What’s that? Back half after track 19? Oh yeah, that sounds like a lot, but track 19 is really only the eighth track. Because 19 is the eighth prime number. Yeah, check out that track listing, that’s one of the coolest things about this CD: all of the track numbers are prime numbers, from 2 to 53. And the names of the tracks are all mathematical concepts (I just read that, I don’t know any of them, nor did I look them all up).

Yay for weirdo musical scores.

Like: “Twin Primes,” “Identity Matrix,” “Contrapositive,” “Abscissa,” “Isolated Primes”
Meh: “Method Of Infinite Descent,” “Cicatrix,” “Radius Of Convergence,” “Separatrix,” “The Snow Angel,” “Apnoea,” “Supersingular Primes,” “Quadratix,” “Calculus Of Finite Differences,” “Zeroth,” “Weight Of Consequences (Quod Erat Demonstrandum)”
Filed Between:
 Mike Patton’s Mondo Cane and something else but I don’t know because I haven’t unpacked my CDs
Song Notes: After the jump Continue reading

Rick Springfield: Comic Book Heroes


At other joints I’ve reviewed the other three Rick Springfield pre-Working Class Dog (i.e., the “Jessie’s Girl” album) records. This isn’t the five-[clown] masterpiece that was its successor, 1976’s Wait For Night, nor does it contain anything as ball-droppingly amazing as “Theme From Mission Magic” from its predecessor, Mission Magic! However, it’s much closer in quality to those entries than his debut album, Beginnings.

First, I can listen to this from start to finish and, except for a few lyrical clunks (and they’re big clunks), I never feel self-conscious or embarrassed; this is a legitimate pleasure, no guilt involved. Second, there’s plenty here that’s legitimately good, with the top two highlights being the motivational rocker “Why Are You Waiting” and the angry breakup song “The Liar.”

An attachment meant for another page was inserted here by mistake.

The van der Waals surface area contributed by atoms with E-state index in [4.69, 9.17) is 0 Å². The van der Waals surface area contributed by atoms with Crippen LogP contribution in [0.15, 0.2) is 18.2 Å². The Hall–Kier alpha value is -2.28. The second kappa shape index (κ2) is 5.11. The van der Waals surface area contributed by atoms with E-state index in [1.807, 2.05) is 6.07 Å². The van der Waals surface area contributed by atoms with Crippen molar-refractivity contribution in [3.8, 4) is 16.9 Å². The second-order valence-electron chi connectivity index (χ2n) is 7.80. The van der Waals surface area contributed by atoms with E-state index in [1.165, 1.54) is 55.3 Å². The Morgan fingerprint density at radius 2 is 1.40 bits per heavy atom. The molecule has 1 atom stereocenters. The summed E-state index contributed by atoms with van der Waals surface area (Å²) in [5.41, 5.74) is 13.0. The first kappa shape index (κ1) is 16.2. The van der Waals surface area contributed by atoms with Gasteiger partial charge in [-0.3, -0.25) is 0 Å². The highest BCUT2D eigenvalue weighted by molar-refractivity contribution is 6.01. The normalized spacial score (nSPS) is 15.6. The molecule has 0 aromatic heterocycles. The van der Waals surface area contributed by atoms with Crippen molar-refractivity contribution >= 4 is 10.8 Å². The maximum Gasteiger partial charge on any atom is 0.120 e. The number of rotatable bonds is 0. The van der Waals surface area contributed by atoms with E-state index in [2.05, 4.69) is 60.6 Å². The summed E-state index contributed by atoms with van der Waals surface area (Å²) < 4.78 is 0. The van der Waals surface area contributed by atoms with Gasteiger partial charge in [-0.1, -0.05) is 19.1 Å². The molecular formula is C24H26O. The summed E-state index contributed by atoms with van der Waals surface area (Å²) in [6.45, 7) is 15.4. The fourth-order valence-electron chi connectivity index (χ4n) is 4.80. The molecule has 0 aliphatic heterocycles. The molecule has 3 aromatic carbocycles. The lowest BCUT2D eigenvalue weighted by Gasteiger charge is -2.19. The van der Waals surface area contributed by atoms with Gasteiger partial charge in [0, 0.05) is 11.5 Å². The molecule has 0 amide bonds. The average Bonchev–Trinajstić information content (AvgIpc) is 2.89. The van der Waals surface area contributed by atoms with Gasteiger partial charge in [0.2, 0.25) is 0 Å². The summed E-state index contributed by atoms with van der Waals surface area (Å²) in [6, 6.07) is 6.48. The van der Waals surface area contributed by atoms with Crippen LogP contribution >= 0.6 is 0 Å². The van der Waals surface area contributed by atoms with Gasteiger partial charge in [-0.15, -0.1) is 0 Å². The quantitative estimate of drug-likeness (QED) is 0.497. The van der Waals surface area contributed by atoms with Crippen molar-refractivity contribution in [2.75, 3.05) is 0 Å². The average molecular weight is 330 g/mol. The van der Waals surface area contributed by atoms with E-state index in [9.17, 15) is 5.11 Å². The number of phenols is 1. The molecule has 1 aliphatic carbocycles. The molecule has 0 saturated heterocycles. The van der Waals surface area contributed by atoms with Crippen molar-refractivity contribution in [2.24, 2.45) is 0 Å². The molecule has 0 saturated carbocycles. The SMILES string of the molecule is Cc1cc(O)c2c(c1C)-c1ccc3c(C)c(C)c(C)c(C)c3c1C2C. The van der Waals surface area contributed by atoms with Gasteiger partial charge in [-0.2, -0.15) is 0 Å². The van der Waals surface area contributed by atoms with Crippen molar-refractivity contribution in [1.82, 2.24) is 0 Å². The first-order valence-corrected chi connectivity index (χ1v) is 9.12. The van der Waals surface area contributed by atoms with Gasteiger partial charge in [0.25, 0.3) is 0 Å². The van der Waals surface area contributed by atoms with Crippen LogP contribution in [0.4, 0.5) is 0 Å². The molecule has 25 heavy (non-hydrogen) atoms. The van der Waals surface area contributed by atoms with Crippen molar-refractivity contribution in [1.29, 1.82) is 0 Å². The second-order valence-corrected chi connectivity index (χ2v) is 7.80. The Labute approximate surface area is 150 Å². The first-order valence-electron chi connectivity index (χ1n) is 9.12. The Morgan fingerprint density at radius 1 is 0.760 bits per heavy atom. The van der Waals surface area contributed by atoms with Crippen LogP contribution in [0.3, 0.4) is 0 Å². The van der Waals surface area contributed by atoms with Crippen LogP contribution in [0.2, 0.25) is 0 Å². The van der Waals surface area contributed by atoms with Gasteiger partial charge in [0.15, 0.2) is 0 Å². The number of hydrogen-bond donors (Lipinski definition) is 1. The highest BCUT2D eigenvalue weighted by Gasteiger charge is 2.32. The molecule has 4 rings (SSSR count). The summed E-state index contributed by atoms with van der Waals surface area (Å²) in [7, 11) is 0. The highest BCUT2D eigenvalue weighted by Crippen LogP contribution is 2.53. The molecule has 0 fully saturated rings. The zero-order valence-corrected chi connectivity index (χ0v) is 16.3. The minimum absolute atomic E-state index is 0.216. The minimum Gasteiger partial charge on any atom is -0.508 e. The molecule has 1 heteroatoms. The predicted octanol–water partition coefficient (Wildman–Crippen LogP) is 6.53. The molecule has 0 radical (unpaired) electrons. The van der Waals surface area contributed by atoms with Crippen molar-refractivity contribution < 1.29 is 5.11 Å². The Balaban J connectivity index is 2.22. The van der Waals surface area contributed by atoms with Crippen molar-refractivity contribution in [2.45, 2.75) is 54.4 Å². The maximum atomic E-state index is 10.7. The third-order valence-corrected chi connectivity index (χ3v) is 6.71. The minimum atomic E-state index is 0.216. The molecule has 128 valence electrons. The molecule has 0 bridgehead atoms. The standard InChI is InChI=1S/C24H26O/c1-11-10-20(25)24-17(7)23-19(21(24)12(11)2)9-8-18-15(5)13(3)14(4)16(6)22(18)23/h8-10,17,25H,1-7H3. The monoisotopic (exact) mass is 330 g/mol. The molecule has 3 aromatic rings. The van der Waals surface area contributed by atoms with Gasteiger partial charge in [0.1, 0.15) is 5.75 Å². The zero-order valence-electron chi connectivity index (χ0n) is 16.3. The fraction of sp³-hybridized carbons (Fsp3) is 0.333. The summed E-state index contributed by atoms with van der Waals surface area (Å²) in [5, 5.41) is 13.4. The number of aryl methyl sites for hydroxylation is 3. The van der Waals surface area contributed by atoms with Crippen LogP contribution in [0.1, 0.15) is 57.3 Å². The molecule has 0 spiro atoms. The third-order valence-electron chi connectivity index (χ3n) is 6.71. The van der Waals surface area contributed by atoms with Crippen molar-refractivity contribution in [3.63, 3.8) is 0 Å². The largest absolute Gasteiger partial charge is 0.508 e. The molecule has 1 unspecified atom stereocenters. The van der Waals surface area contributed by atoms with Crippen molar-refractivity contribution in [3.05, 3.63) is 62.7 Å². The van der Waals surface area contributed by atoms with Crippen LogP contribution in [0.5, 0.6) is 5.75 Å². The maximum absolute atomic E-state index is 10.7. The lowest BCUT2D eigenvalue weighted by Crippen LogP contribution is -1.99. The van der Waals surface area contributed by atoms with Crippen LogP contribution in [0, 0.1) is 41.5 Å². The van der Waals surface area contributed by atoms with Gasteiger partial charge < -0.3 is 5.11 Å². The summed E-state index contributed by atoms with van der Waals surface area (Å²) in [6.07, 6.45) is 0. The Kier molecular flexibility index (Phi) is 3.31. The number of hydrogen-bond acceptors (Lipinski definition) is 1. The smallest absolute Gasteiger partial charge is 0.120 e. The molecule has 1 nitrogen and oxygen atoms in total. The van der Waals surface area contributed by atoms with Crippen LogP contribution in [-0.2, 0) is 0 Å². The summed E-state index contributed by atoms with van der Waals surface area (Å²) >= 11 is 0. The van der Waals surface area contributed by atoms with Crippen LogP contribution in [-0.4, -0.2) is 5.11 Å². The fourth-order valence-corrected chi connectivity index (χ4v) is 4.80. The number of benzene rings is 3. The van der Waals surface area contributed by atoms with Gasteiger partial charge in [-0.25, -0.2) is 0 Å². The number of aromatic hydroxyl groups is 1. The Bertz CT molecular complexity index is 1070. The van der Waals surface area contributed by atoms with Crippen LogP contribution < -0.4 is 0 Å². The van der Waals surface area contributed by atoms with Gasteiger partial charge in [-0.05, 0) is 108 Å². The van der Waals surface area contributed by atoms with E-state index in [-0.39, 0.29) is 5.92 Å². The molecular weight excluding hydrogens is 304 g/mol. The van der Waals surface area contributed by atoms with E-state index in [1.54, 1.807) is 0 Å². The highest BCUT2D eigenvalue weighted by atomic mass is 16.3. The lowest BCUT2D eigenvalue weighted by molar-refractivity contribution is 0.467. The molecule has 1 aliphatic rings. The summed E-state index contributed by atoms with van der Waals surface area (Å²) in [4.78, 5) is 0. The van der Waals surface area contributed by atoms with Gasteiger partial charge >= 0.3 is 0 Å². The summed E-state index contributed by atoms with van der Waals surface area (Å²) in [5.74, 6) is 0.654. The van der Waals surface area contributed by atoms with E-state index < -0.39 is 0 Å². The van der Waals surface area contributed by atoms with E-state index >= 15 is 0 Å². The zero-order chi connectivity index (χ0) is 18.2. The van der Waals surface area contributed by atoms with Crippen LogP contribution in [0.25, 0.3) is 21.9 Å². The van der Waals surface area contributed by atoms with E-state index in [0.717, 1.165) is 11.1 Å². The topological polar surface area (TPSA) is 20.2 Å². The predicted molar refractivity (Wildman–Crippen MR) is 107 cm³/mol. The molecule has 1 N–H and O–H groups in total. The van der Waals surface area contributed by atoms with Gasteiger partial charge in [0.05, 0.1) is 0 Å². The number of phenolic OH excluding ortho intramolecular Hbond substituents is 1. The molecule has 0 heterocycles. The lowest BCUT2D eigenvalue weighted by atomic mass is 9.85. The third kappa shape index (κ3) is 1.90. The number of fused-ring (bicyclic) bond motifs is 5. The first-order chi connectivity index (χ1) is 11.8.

It may be just something that’s accessible to long-time Springfield fans who cut their teeth on his songwriting like me, but it’s a treat to go back to these albums from his pre-star days and hear the same sensibilities for song construction…it’s like going back and finding a toy that was very similar to one of your favorite childhood toys just different in a really cool way.

I foreshadowed this a bit, but the element that keeps this from being a higher review is the lyrics. Like on Beginnings he oddly juxtaposes his youthful pretty-boy look and energy with breathily-delivered cheesy lyrics of people at very different places in life. “The Photograph” tells the tale of an old woman who never married because her beau passed when they were young. In “Misty Water Woman” we get a poor remaking of the old tale of the dude who picks up a ghostly woman and drives her home where she disappears and her now elderly parents tell of how she drowned decades ago. So there’s the lyrics and then there’s just the genuinely weak portion of the album near the end where, from “The Photograph” to “Born Out Of Time” it’s hard to get too excited about anything, especially the very nearly bad “Bad Boy.”

Still, this is quite good. I enjoy it with no irony, and sing along with it all the day long, unable to get its melodies out of my head. As a fan, I want to give it four clowns. As a critic, I lean more towards three. I split the difference.

Mix: “The Liar”
Really Like:
 “Weep No More,” “Why Are You Waiting”
“Comic Book Heroes,” “I’m Your Superman,” “Do You Love Your Children”
Meh: “Believe In Me,” “Misty Water Woman,” “The Photograph,” “Bad Boy,” “Born Out Of Time”
Filed Between: Springfield’s Mission Magic! and Wait For Night
Song Notes: After the jump Continue reading

Blind Mr. Jones: Tatooine